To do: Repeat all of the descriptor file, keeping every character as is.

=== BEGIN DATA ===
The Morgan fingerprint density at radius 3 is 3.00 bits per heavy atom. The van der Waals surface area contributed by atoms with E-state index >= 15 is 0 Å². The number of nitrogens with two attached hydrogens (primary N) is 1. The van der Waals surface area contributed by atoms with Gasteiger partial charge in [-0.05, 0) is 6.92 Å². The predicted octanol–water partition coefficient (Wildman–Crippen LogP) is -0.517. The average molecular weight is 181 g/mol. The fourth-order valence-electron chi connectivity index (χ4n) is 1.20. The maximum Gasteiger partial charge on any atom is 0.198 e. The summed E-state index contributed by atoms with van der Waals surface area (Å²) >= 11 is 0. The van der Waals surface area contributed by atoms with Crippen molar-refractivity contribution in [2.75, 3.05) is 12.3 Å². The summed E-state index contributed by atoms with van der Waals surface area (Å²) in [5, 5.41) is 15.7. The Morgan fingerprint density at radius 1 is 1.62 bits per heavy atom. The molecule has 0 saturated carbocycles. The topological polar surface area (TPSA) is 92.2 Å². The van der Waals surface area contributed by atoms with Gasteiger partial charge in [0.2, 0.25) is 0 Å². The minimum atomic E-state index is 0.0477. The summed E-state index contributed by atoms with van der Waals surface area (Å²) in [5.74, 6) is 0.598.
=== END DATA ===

The Morgan fingerprint density at radius 3 is 3.00 bits per heavy atom. The van der Waals surface area contributed by atoms with E-state index >= 15 is 0 Å². The number of nitrogens with two attached hydrogens (primary N) is 1. The van der Waals surface area contributed by atoms with Gasteiger partial charge in [-0.05, 0) is 6.92 Å². The predicted octanol–water partition coefficient (Wildman–Crippen LogP) is -0.517. The average molecular weight is 181 g/mol. The fourth-order valence-electron chi connectivity index (χ4n) is 1.20. The maximum Gasteiger partial charge on any atom is 0.198 e. The summed E-state index contributed by atoms with van der Waals surface area (Å²) >= 11 is 0. The van der Waals surface area contributed by atoms with Crippen molar-refractivity contribution in [2.75, 3.05) is 12.3 Å². The summed E-state index contributed by atoms with van der Waals surface area (Å²) in [5, 5.41) is 15.7. The Morgan fingerprint density at radius 1 is 1.62 bits per heavy atom. The molecule has 0 saturated carbocycles. The topological polar surface area (TPSA) is 92.2 Å². The van der Waals surface area contributed by atoms with Gasteiger partial charge in [0.2, 0.25) is 0 Å². The minimum atomic E-state index is 0.0477. The summed E-state index contributed by atoms with van der Waals surface area (Å²) in [5.74, 6) is 0.598.